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What to expect from smartphone hardware in late 2014 and into 2015

Posted by wicked July - 18 - 2014 - Friday Comments Off

Smartwatches, software, and Android L may have been grabbing all the headlines recently, but smartphone hardware is also poised for its own shakeup in the not-too-distant future.

Handset manufacturers have been attempting to keep stagnation at bay with water resistance devices, new build materials, and various gimmicks this generation, but late-2014 and 2015 flagships could take us back to a more traditional hardware arms race.

Snapdragon 808 and 810 – ARMv8, 4K video, and faster data

We’ll start with something quite close on the calendar, the next generation of mobile processors.

One complaint that can be leveled at the current generation of flagship devices is that they haven’t given us any major boosts in processing performance. In terms of CPU processing power, nothing changed from the Snapdragon 800 to 801, and even the Snapdragon 805, which is starting to appear in a small number of high-end smartphones, only offers up a slight boost in graphics performance.

One complaint that can be levelled at the current generation of flagship devices is that they haven’t given us any major boosts in processing performance

Fortunately, the drought in Android CPU advancements is coming to an end, as the new Cortex-A50 range and ARMv8 architecture is almost upon us. Some of the first fully integrated SoCs to utilize this new CPU core technology will be the Qualcomm Snapdragon 808 and 810 SoCs, which will arrive towards the end of the year. As with this generation, we can expect a large number of next-gen flagship phones to make exclusive use of Qualcomm’s processors.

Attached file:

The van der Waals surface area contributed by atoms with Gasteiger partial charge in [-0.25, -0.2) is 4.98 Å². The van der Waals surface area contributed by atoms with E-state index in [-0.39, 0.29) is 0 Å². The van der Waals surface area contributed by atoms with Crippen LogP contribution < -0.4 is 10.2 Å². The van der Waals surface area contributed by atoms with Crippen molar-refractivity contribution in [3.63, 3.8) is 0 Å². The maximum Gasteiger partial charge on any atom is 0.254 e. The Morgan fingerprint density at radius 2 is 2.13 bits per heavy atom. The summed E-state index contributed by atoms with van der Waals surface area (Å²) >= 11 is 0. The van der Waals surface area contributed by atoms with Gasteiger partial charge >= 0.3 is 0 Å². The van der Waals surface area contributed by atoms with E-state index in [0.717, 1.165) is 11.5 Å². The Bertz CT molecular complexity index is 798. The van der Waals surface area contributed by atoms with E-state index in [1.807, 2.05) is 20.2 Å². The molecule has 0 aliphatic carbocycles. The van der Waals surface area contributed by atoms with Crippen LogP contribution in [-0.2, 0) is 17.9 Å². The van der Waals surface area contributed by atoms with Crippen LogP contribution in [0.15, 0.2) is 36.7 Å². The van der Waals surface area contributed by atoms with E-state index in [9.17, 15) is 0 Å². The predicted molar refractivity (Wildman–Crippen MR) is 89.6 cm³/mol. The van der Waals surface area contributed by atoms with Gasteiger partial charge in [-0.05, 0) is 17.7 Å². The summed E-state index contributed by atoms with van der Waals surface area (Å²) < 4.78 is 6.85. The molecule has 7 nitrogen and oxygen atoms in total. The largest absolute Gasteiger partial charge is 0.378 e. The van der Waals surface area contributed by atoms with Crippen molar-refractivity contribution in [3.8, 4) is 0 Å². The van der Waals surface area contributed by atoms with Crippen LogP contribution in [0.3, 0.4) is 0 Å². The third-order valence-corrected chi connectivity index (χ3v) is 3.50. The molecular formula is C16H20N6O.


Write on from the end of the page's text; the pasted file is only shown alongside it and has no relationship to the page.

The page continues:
qualcomm snapdragon 810 2

The new Snapdragon processors will be dropping Qualcomm’s modified Krait architecture to make way for ARM’s big.LITTLE technology and ARMv8 architecture, which is likely destined to arrive on tablets first. If you want to learn about what to expect from ARM’s new processor designs, we’ll have a more indepth look soon. The Snapdragon 808 will be a six core beast, with dual-core Cortex A57’s for high end performance and four lower power Cortex A53 cores for improved energy efficiency. The chip will also come with an Adreno 418 GPU, which falls just behind the Adreno 420 graphics chip found in the Snapdragon 805.

The Snapdragon 810 is an even more powerful piece of kit, with four Cortex-A57 cores and four Cortex-A53 cores running in a big.LITTLE configuration. The 810 will also feature a beefed up GPU, the Adreno 430. Performance and energy efficiency will also receive another boost as Qualcomm moves production over to the smaller 20nm manufacturing process. This is notable considering Qualcomm’s Snapdragon processors have been stuck on 28nm for a number of years.